Absolute Dominion 

Under the Absolute Dominion Rule, a landowner has unlimited access to groundwater under their land and can use as much water as they want regardless of how it might impact neighboring landowners’ groundwater supply. This doctrine creates an incentive to over withdraw due to the lack of concern regarding penalties from a neighboring user.

Correlative Rights 

Under the Correlative Rights Doctrine, landowners each receive an equitable share of the aquifer they are withdrawing from. There are also limits established for how much water each landowner can withdraw to prevent impacts to neighboring users. Withdrawn water can also be used outside of the land overlying the aquifer, similar to an inter-basin transfer.

Prior Appropriation 

The prior appropriation system for groundwater rights is nearly identical to the prior appropriation system for surface water.

Reasonable Use 

The Reasonable Use Rule requires withdrawn water to be put to a reasonable use on the overlying tract of land and does not permit water to be taken to another tract. Reasonable use has been construed broadly, and almost any use is considered reasonable as long as the water is used on the overlying land.

Interstate Water Agreements

While each state is responsible for developing its own system of water rights and laws, there is another regulatory level to consider for rivers and other water bodies that flow between two states or more. Interstate water agreements and compacts are contracts between two or more states creating an agreement on a particular issue, adopting a certain standard, or cooperating on regional or national matters for interstate waters. These agreements help to solve regional water issues related to water supply, quality, natural resource management, and any other disputes related to water. They are the most powerful, durable, and adaptive tools for ensuring cooperative action among the states.

Types of Interstate Water Agreements

There are currently 46 interstate water agreements nationwide that deal with various aspects of water management. Of these 46 agreements, 6 are dedicated to water pollution control, 13 are centered on flood control and water resource management, and 27 are focused on water allocation.

Water pollution control compacts facilitate dialogue between states and lead regional efforts to address impacts from a variety of stressors that affect water quality, including climate change, harmful algal blooms, nutrient impairment of waterways, and intense storm events. Some water pollution control compacts can even set wastewater discharge standards and frameworks for monitoring waterways, such as the Ohio River Valley Water Sanitation Compact. These types of compacts are more common in eastern states.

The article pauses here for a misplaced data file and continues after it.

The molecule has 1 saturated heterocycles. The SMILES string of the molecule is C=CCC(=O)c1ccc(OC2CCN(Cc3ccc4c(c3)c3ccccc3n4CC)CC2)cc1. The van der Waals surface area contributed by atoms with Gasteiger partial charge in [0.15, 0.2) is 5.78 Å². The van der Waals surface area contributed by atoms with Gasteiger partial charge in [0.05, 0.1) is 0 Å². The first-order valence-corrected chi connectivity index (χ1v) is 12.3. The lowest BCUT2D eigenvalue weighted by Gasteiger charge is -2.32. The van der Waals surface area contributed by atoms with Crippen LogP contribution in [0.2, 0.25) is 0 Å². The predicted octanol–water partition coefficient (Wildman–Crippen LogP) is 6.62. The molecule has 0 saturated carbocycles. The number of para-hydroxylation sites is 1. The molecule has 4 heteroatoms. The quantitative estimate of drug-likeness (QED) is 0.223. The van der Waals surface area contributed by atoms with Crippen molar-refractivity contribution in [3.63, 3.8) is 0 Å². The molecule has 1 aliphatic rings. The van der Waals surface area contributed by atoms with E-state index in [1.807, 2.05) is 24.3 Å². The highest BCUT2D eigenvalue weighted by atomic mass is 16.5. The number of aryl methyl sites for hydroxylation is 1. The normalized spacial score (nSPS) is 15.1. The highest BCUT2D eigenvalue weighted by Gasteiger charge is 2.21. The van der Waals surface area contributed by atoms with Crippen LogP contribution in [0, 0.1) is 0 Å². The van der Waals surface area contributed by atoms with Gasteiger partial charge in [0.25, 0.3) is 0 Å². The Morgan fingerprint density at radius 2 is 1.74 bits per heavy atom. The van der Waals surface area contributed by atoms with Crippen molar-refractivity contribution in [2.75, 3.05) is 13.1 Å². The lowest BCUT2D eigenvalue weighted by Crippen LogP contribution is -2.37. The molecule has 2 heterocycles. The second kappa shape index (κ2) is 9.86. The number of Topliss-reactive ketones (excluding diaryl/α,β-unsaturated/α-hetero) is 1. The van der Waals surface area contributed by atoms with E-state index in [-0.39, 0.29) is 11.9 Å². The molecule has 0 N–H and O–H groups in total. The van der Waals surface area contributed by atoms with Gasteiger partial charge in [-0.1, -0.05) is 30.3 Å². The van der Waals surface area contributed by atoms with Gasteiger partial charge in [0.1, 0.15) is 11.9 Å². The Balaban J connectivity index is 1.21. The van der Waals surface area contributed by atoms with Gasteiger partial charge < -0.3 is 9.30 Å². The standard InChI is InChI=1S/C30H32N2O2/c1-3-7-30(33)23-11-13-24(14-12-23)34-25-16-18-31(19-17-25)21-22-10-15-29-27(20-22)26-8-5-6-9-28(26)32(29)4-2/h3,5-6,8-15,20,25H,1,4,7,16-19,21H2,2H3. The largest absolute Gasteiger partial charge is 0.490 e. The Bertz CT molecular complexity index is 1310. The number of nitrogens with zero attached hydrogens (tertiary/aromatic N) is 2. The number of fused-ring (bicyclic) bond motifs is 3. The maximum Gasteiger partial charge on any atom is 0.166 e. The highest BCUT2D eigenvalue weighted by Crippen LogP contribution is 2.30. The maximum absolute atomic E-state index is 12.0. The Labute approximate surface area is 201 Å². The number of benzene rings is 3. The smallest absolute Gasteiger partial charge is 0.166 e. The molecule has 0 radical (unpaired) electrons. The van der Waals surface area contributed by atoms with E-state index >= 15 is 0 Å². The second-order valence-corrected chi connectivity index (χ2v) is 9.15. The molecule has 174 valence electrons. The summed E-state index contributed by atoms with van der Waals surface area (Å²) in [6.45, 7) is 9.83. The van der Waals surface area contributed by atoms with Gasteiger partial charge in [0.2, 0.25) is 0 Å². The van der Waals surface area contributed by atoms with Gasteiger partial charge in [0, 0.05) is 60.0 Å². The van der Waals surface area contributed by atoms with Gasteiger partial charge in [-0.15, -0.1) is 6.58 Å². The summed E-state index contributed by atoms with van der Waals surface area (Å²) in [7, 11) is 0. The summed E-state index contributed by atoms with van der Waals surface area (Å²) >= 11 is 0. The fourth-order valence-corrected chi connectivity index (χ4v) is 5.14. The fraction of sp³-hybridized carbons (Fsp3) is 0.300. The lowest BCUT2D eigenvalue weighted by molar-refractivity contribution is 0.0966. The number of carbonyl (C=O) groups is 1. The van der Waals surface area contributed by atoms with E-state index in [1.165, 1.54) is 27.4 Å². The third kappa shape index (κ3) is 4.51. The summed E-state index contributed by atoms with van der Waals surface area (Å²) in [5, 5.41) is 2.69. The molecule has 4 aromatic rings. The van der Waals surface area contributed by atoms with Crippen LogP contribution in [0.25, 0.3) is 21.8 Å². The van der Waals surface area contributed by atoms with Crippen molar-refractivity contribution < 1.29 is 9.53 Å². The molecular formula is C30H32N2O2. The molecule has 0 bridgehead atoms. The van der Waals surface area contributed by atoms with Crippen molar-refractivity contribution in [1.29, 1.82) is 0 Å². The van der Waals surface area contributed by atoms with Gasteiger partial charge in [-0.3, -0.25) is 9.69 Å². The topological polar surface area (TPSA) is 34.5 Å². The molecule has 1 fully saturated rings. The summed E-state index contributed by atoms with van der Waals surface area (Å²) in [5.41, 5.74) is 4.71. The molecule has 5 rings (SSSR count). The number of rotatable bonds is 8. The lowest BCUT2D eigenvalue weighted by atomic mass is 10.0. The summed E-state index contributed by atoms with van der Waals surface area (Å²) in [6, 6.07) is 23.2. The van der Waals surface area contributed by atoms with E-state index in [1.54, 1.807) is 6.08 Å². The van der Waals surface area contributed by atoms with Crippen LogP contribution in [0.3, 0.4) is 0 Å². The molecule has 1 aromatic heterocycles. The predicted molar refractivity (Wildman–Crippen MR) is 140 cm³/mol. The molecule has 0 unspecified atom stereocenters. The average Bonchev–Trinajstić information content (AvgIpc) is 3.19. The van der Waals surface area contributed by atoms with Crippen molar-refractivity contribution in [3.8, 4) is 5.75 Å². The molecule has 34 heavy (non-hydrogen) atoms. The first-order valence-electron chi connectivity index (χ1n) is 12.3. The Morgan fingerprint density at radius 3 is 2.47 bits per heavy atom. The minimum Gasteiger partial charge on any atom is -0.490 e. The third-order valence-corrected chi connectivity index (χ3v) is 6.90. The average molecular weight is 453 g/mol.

Water resources and flood control compacts address a wide variety of potential conflicts over interstate waters. Some of these types of compacts manage interstate water diversions, such as in the Susquehanna River Basin Compact and the Delaware River Basin Compact. Others, like the Great Lakes Commission, form non-regulatory commissions or associations that focus on water conservation, water quality, and natural resources management such as fisheries.

Water allocation compacts are by far the most common type of interstate water agreements. These compacts allocate water that flows through two or more states and determine how much water each state receives. Water allocation compacts are generally found in the western United States where water resources are scarcer and water transfers are more common. Two of the most notable water allocation compacts are the Colorado River Compact and the Great Lakes Compact.

CASE STUDY: Colorado River Compact

The Colorado River provides drinking water for over 40 million people throughout the arid American southwest. Due to high water demand and limited water resources in the region, an allocation strategy was necessary for the Colorado River to satisfy all water users. The result was the Colorado River Compact, an agreement for allocating the waters of the Colorado River between the states of Wyoming, Colorado, Utah, New Mexico, Nevada, Arizona, and California. Signed in 1922 by six of the seven states (Arizona did not join until 1944), the Colorado River Compact was the first major interstate water compact developed in the United States. The Compact allocates 16.4 million acre-feet (MAF) per year from the Colorado River to the seven states, a determination that was based on a study of the Colorado River’s annual discharge by Arthur Powell Davis just before the Compact was drafted. However, the annual discharge study that the Compact is based on was made during one of the wettest periods in the American West. The Colorado River has not discharged 16.4 million acre-feet per year since the Compact was signed, resulting in promised water quantities that could not be delivered. As a result, the Colorado River has been overallocated for a century.